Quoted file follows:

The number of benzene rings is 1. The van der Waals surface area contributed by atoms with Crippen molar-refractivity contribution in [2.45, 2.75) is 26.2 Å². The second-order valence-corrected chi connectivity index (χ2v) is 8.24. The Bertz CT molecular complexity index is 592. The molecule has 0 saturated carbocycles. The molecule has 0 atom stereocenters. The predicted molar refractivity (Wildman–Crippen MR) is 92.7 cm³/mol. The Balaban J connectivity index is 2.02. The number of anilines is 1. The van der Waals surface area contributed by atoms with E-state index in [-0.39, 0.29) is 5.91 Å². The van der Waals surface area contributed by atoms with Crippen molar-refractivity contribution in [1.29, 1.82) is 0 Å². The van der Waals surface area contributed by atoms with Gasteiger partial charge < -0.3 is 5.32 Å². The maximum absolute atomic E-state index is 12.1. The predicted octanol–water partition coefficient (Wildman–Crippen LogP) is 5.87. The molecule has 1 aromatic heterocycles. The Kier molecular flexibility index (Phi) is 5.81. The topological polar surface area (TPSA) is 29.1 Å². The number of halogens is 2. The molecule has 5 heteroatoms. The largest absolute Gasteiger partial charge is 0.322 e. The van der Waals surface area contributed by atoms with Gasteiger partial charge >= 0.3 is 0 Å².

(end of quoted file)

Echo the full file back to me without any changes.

The number of benzene rings is 1. The van der Waals surface area contributed by atoms with Crippen molar-refractivity contribution in [2.45, 2.75) is 26.2 Å². The second-order valence-corrected chi connectivity index (χ2v) is 8.24. The Bertz CT molecular complexity index is 592. The molecule has 0 saturated carbocycles. The molecule has 0 atom stereocenters. The predicted molar refractivity (Wildman–Crippen MR) is 92.7 cm³/mol. The Balaban J connectivity index is 2.02. The number of anilines is 1. The van der Waals surface area contributed by atoms with E-state index in [-0.39, 0.29) is 5.91 Å². The van der Waals surface area contributed by atoms with Crippen molar-refractivity contribution in [1.29, 1.82) is 0 Å². The van der Waals surface area contributed by atoms with Gasteiger partial charge < -0.3 is 5.32 Å². The maximum absolute atomic E-state index is 12.1. The predicted octanol–water partition coefficient (Wildman–Crippen LogP) is 5.87. The molecule has 1 aromatic heterocycles. The Kier molecular flexibility index (Phi) is 5.81. The topological polar surface area (TPSA) is 29.1 Å². The number of halogens is 2. The molecule has 5 heteroatoms. The largest absolute Gasteiger partial charge is 0.322 e. The van der Waals surface area contributed by atoms with Gasteiger partial charge >= 0.3 is 0 Å².